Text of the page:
This powerful hymn of the goddess is what recited on the day of Mahalaya.
She wards off any evil energies present and brings prosperity for her devotees.
About Birendra Krishna Bhadra
He is believed to be an ardent devotee of the goddess Mahalaya who recited the stotram on the radio first time.
He would always be remembered for making it memorable to one and all.
The renowned speaker recites the holy verses and tells the story of the descent of Durga to earth, in his unique style.
Bhadra has long passed away, but his recorded voice still forms the core of the Mahalaya program.
In a deep, reverberating voice, he renders the Mahalaya recital for two exciting hours, mesmerizing every household as Bengali’s submerge their souls in quiet moments of prayer.
How is Durga Puja celebrated in Bengal?
This is one of the major festivals celebrated with great passion in Bengal. Preparations start a week earlier; the first day occurs on the Pitra Moksha Amavasya.
People celebrate this festival, by first cleaning their houses, they make food and invite their relatives to come to their place. They exchange gifts with their guests and relatives and wish them.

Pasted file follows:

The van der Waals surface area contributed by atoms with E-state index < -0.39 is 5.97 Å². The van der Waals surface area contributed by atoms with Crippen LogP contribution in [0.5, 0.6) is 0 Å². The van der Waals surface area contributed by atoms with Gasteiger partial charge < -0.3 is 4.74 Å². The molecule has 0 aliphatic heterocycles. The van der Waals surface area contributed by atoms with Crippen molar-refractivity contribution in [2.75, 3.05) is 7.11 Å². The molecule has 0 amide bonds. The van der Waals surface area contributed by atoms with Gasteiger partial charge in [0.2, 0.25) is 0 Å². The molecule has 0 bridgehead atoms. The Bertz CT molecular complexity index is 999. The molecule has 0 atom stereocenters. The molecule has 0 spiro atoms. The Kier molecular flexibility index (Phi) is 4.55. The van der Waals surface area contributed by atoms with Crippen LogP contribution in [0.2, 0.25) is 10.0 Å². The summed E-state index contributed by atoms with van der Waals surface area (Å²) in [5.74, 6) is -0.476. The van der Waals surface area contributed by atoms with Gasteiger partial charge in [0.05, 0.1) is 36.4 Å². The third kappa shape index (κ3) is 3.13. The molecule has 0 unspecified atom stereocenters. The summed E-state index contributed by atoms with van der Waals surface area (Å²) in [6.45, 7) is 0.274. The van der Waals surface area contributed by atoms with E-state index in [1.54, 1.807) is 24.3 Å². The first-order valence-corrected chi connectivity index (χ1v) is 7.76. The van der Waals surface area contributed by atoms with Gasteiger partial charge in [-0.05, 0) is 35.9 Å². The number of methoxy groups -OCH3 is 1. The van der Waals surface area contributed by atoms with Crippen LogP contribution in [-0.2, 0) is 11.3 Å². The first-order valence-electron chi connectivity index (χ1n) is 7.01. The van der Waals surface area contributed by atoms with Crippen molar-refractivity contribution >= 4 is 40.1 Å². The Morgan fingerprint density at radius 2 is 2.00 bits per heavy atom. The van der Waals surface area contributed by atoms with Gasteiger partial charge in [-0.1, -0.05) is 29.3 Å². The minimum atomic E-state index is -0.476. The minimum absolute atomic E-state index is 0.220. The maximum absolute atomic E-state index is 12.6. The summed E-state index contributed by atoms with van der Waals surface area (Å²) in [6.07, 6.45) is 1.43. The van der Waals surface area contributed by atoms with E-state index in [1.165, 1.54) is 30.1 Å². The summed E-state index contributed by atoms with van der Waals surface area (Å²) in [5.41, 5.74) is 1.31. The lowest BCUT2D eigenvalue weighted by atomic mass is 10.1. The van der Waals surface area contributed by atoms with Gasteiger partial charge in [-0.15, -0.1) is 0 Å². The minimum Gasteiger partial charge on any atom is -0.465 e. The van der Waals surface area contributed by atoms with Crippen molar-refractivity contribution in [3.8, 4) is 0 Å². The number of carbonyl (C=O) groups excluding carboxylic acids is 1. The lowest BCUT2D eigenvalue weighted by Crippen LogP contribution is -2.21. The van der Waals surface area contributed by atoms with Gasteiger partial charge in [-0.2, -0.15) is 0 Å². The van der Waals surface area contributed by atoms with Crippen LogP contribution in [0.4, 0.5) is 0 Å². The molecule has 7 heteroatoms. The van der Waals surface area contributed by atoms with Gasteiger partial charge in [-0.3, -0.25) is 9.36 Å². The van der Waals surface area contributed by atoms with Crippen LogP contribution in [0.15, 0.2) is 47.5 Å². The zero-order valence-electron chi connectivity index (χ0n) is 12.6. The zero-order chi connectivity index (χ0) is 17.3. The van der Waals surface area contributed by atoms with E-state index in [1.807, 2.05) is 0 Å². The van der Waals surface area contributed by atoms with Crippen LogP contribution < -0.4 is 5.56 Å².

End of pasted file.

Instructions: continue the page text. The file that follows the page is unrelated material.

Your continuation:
On the other side to mark the end of the Mahishasura, various pandals are organized where huge statues of the goddess are kept.
But way before on Mahalaya, the eyes are being drawn onto the statue in an auspicious ritual, also known as Chokkhu Daan. Here the eyes of the goddess are painted.
Unlike other Hindu community, Bengali’s celebrate Durga Puja for 5 days, and hence their celebrations start from 6th day.
On the 6th day of Navaratri i.e. the first day of Durga Puja, the beautifully decorated idols are brought home or into magnificently decorated public pandals.
The idol is then decorated with flowers, clothes, jewelry, red vermilion, and various sweets that are kept in front of the Goddess.
The idol of the Goddess is accompanied by the idol of Lord Ganesh. Goddess Durga is considered to be Lord Shiva’s wife Parvati’s avatar.
Thus, the mother of Lord Ganesh and his brother Kartikeya.
Early in the morning on the 7th day, there is a ritual of invoking the presence of the goddess in the statue.